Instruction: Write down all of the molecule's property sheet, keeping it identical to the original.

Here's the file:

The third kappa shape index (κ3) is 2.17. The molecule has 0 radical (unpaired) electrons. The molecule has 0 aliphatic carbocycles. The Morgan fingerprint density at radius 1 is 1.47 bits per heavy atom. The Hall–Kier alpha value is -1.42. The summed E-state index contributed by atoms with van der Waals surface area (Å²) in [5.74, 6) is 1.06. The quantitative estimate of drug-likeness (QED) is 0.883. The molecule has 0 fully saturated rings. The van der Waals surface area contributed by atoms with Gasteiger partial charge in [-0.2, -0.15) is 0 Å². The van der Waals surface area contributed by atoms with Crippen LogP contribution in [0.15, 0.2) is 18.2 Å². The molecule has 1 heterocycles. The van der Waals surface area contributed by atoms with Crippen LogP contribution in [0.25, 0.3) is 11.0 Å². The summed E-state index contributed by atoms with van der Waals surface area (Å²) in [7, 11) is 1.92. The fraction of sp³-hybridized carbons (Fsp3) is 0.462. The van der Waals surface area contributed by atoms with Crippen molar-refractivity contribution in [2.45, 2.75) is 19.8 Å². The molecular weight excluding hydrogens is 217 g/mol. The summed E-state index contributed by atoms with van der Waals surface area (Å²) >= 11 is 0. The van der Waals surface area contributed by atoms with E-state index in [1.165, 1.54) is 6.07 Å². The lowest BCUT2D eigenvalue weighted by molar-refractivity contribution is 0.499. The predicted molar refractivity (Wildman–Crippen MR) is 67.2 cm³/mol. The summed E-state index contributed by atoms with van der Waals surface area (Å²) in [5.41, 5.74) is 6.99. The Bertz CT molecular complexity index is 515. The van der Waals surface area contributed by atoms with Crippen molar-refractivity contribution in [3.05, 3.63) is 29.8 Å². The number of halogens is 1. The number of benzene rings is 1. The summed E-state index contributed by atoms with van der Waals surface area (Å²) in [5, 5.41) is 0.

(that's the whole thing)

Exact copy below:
The third kappa shape index (κ3) is 2.17. The molecule has 0 radical (unpaired) electrons. The molecule has 0 aliphatic carbocycles. The Morgan fingerprint density at radius 1 is 1.47 bits per heavy atom. The Hall–Kier alpha value is -1.42. The summed E-state index contributed by atoms with van der Waals surface area (Å²) in [5.74, 6) is 1.06. The quantitative estimate of drug-likeness (QED) is 0.883. The molecule has 0 fully saturated rings. The van der Waals surface area contributed by atoms with Gasteiger partial charge in [-0.2, -0.15) is 0 Å². The van der Waals surface area contributed by atoms with Crippen LogP contribution in [0.15, 0.2) is 18.2 Å². The molecule has 1 heterocycles. The van der Waals surface area contributed by atoms with Crippen LogP contribution in [0.25, 0.3) is 11.0 Å². The summed E-state index contributed by atoms with van der Waals surface area (Å²) in [7, 11) is 1.92. The fraction of sp³-hybridized carbons (Fsp3) is 0.462. The van der Waals surface area contributed by atoms with Crippen molar-refractivity contribution in [2.45, 2.75) is 19.8 Å². The molecular weight excluding hydrogens is 217 g/mol. The summed E-state index contributed by atoms with van der Waals surface area (Å²) >= 11 is 0. The van der Waals surface area contributed by atoms with E-state index in [1.165, 1.54) is 6.07 Å². The lowest BCUT2D eigenvalue weighted by molar-refractivity contribution is 0.499. The predicted molar refractivity (Wildman–Crippen MR) is 67.2 cm³/mol. The summed E-state index contributed by atoms with van der Waals surface area (Å²) in [5.41, 5.74) is 6.99. The Bertz CT molecular complexity index is 515. The van der Waals surface area contributed by atoms with Crippen molar-refractivity contribution in [3.05, 3.63) is 29.8 Å². The number of halogens is 1. The number of benzene rings is 1. The summed E-state index contributed by atoms with van der Waals surface area (Å²) in [5, 5.41) is 0.